Russia puts first sites on new Internet blacklist

Nov 01, 2012
An Internet cafe in Moscow. Russia on Thursday put into force a new law on the Internet that allows the government to block websites with banned content, prompting fears that it will be used to suppress free speech.

Russia on Thursday put into force a new law on the Internet that allows the government to block websites with banned content, prompting fears that it will be used to suppress free speech.

The law, which was hastily voted in by the parliament despite opposition from major Internet companies, is officially intended to protect children from viewing unsuitable content.

It targets sites that contain child pornography, information on drugs or calls to commit suicide. It also includes sites that a court has ruled extremist.

But critics say its wording could be exploited to block opposition websites by planting banned material, potentially shutting down the most lively forum for in Russia.

"We are forced to conclude that no political will exists to resolve the law's contradictions and to eliminate those that pose threats to freedom," said in a critical statement.

Even the communications minister has warned that the law could be used to block a resource such as YouTube in Russia.

The government opened a website, www.zapret-info.gov.ru, that will publish the list of banned sites.

It said its experts had blacklisted six sites containing child pornography and that the owners had been informed by e-mail.

Its website does not reveal which sites, since users must enter an exact address to check whether a page or a site is listed.

The owner of the site or web host then has three days to remove content or block access.

If the site is still accessible, Internet service providers are obliged to block it, without any court decision necessary.

The site had been viewed more than 100,000 times and has fought off several hacker attacks, the watchdog said.

When the law was first proposed, the Russian version of the online encyclopaedia Wikipedia protested with a temporary shutdown, while top search engine Yandex.ru ran a black banner on its main page.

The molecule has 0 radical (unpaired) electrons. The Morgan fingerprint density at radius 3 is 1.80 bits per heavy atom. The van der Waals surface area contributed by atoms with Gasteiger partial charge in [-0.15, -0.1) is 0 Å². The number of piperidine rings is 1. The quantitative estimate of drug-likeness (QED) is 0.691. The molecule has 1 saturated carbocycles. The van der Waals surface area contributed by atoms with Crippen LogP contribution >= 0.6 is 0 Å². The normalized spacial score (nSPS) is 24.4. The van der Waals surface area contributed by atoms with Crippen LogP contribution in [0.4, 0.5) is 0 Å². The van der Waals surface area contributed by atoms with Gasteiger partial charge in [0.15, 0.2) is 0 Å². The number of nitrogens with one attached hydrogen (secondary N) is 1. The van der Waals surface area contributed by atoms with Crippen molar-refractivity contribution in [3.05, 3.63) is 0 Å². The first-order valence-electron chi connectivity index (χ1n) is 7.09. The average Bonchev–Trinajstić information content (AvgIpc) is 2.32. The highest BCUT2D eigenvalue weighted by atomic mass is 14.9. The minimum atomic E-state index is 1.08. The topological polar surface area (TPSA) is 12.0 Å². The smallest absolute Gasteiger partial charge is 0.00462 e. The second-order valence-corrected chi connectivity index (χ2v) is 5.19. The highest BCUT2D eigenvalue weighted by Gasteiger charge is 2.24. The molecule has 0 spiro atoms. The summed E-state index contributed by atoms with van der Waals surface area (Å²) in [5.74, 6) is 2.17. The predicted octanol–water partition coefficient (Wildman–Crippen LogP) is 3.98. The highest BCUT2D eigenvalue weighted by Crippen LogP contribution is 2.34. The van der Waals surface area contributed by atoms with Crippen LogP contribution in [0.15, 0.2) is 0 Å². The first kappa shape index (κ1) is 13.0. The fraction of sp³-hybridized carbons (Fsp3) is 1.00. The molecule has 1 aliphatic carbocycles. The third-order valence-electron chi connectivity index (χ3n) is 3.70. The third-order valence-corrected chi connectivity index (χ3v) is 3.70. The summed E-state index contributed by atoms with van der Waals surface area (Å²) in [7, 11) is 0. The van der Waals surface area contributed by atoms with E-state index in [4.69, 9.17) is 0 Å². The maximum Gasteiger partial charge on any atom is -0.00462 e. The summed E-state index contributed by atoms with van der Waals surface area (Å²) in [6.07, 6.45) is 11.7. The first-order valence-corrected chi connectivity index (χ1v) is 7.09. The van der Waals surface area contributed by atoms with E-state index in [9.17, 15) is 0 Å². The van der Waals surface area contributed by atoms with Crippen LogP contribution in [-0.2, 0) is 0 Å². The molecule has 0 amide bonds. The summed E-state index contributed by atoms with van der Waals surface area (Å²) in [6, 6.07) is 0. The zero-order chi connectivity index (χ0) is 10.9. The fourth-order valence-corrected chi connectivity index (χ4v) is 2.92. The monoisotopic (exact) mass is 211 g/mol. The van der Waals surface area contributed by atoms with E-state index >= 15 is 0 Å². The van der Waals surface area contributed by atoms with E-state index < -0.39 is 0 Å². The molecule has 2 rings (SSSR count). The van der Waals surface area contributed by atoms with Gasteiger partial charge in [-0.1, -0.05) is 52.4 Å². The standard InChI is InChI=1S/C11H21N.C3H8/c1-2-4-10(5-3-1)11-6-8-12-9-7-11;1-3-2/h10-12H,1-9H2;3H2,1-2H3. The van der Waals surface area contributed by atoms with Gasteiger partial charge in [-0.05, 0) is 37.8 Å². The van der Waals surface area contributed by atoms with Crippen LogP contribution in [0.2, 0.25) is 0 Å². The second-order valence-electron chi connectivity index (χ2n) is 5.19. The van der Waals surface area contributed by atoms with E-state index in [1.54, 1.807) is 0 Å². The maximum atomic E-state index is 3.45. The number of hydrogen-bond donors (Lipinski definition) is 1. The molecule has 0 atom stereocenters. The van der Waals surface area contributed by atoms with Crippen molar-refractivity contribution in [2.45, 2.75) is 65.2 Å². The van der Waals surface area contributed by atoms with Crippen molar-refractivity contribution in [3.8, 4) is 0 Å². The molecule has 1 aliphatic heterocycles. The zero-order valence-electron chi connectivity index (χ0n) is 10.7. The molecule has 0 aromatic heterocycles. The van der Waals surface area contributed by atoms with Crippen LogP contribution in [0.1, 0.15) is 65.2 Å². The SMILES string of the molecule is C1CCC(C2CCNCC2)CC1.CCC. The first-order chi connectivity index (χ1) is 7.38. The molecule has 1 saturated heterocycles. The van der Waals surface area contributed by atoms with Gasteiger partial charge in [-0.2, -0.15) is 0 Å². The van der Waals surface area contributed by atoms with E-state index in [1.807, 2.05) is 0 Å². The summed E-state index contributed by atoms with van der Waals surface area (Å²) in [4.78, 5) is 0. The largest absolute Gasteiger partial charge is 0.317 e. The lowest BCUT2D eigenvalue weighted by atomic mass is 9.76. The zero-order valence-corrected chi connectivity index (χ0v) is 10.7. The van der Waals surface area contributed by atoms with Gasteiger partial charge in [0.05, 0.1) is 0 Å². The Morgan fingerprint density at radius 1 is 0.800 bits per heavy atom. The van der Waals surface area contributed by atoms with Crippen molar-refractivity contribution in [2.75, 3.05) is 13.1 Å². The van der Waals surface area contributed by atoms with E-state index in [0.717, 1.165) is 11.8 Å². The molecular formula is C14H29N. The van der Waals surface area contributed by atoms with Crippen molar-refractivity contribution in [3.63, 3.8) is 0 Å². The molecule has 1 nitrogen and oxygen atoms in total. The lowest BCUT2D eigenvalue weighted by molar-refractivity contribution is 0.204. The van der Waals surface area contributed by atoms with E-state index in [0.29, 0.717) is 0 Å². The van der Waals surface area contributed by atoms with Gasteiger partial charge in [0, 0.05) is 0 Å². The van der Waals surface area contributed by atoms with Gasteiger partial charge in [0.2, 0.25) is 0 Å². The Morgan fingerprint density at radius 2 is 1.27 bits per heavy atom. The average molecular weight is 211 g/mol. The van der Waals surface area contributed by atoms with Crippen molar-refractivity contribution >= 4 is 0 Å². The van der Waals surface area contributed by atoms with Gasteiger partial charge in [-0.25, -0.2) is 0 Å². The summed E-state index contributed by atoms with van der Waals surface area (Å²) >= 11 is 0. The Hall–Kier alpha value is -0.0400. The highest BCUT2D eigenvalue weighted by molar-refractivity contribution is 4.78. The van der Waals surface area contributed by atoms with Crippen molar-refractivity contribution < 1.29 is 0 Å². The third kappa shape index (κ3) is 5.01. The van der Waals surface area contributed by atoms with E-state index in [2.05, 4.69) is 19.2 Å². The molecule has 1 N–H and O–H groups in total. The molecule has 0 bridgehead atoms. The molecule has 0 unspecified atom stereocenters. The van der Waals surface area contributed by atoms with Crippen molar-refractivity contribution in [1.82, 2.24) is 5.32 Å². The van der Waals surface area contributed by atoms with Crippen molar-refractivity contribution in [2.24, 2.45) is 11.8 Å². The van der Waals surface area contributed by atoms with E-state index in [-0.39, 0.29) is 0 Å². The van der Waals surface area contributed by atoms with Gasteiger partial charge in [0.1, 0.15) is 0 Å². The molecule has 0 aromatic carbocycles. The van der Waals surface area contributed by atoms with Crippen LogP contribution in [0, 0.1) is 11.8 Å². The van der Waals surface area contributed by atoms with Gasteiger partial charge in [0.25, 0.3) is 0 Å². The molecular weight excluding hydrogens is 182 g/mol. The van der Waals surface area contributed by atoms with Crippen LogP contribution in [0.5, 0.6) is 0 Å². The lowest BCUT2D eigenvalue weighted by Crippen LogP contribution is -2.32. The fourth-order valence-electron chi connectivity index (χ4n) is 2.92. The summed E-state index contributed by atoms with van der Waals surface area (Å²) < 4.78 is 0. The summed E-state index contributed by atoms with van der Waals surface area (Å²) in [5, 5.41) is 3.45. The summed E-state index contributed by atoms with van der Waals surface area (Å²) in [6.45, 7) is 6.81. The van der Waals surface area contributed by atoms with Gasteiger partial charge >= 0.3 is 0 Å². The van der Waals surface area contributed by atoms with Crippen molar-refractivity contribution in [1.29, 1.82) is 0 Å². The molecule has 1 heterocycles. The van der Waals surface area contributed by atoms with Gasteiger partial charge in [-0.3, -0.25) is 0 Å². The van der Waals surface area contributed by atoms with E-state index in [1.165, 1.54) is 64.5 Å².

The law's wording was then softened to make it less widely applicable.

Yet Communications Minister Nikolai Nikiforov warned in September that the law could be used to block Russians' access to YouTube over its postings of the anti-Islam film that sparked deadly rioting.

"It sounds like a joke, but because of this video ... all of could be blocked throughout Russia," he wrote on Twitter.

However he later clarified his comment, saying that while this was a theoretical possibility, he expected major Internet resources to abide by the .

Explore further: US Congress decriminalizes cellphone unlocking

add to favorites email to friend print save as pdf

Related Stories

Russia could block YouTube over anti-Islam film

Sep 18, 2012

A controversial new Russian media law could be used to block YouTube in the country over postings of the anti-Islam film that has sparked deadly rioting, the communications minister warned Tuesday.

New Russia internet law deemed censorship by critics

Jul 30, 2012

A new law seeking to protect minors from internet sites with harmful content comes into force in Russia on Monday amid criticism that it is a veiled move to increase censorship in the country.

Japan Internet providers block child porn

Apr 21, 2011

A group of Japanese internet service providers started blocking access to child porn websites on Thursday as part of efforts to crack down on the spread of sexually explicit images of children.

Australia delays Internet filter to review content

Jul 09, 2010

(AP) -- Australia's widely criticized proposal to mandate a filter blocking child pornography and other objectionable Internet content has been delayed at least a year so the government can review what content should be ...

Recommended for you

Scalping can raise ticket prices

8 hours ago

Scalping gets a bad rap. For years, artists and concert promoters have stigmatized ticket resale as a practice that unfairly hurts their own sales and forces fans to pay exorbitant prices for tickets to sold-out concerts. ...

Study shows role of media in sharing life events

Jul 24, 2014

To share is human. And the means to share personal news—good and bad—have exploded over the last decade, particularly social media and texting. But until now, all research about what is known as "social sharing," or the ...

User comments : 0